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From Addict to Dean’s List

Julia Nelson’s Improbable Journey to Hell and Back

Photo: Courtesy Julia Nelson successfully beat her demons.

It’s amazing that Julia Nelson is even alive. That she just graduated from the University of San Francisco (USF) is even more incredible. And that she received the Dean’s Medal for academic excellence is pretty much a miracle.

Nelson grew up in Santa Barbara in a grittier section of town than what’s normally shown in travel brochures. Her mom was a single parent in nursing school who supported the two of them with wages and tips from waitressing, and she was a caring, consistent presence despite all the time she had to devote to work and school.

But from an early age, Nelson never felt comfortable in her own skin, never felt like she fit in. She couldn’t pinpoint why, and she couldn’t shake the feeling. “I remember wondering in 2nd grade if all the other kids hated themselves as much as I did,” Nelson said. By age 11, she was suicidal.

She was almost 12 the first time she tasted alcohol. “I remember feeling totally at peace for the first time in my life,” Nelson said. It was also the first time she blacked out. The next day, she couldn’t remember how she’d gotten home, but she did remember that feeling of bliss — and she couldn’t wait to drink again.

From there, Nelson began a freefall. She was smoking pot every day by 13; stealing money for drugs like cocaine, ecstasy, and Adderall by 14; and selling drugs for an abusive dealer by 15. One day a family member noticed her picture in a local paper. She’d been caught on a surveillance camera helping to commit a burglary. A lawyer advised her mom that Nelson had two options: rehab or jail.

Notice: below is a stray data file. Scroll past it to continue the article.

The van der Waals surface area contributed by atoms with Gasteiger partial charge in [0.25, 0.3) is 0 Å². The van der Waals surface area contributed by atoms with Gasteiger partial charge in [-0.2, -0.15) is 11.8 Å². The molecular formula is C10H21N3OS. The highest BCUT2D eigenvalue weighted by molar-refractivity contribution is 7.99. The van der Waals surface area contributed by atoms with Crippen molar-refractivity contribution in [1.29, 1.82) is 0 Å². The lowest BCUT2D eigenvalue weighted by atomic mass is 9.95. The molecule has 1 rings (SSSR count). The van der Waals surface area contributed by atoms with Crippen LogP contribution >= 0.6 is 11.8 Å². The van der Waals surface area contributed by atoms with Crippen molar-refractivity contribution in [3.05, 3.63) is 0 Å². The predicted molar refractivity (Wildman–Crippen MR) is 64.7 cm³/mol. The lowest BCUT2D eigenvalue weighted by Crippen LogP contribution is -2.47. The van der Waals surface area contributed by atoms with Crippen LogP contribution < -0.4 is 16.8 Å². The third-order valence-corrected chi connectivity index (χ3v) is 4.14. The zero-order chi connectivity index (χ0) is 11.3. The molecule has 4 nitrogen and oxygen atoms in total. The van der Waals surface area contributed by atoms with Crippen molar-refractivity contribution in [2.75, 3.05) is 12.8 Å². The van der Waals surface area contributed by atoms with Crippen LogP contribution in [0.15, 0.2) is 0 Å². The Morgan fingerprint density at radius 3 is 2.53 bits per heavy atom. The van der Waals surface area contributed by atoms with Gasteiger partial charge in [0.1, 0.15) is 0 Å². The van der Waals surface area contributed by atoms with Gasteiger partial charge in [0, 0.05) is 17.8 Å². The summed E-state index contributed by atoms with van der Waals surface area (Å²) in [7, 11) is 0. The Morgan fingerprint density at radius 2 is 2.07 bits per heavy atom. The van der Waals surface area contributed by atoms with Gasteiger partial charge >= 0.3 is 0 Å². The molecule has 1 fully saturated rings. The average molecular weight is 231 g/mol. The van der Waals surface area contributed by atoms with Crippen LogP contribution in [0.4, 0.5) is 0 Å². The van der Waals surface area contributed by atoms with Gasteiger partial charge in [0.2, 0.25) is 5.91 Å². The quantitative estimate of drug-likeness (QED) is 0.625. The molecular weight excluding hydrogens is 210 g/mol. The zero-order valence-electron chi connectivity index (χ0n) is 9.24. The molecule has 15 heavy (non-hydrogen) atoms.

In rehab, Nelson heard versions of her own story from fellow patients. For the first time in her life, she felt understood. She enrolled at Santa Barbara City College in 2014, and, after a shaky start, realized she was devouring her textbooks — there was an entire world of knowledge out there for the taking, and she felt so lucky for the opportunity to access it. She aced all her classes and, inspired by the school’s dedication to social justice, applied to USF. She enrolled as a junior psychology major in 2017.

At USF, Nelson continued to excel, earning straight As (with the exception of one B that still irks her) and a place on the dean’s list every semester. She’s worked for the past year as a research assistant in the Department of Psychology and presented her research on foster youth at three separate conferences.

In April, Nelson was informed that she’d been chosen to receive the Dean’s Medal for Excellence in the Arts, the college’s top award. “Anyone who has the opportunity to have a conversation with her will know in 30 seconds why she earned this award,” said psychology professor Saralyn Ruff. “She is an inspiring person, grounded in perspective and humility, and capable of true excellence.”

Nelson recognizes that most people who enter the criminal justice system have very different experiences from hers. “It’s only luck and privilege that kept me out of jail,” she said. “For so many, it’s only the lack of luck and privilege that keeps them in. I’m duty-bound to not leave them behind.”

Contributing to policy change in the criminal justice system is now Nelson’s main objective, and she’s deciding whether her long-term goal should be to pursue a doctorate degree and conduct research that helps change the system, or go for a master’s in social work and serve as a therapist to those caught up in it.

Her short-term goal, however, was very clear: After receiving her diploma on May 18, she hugged her mom. 

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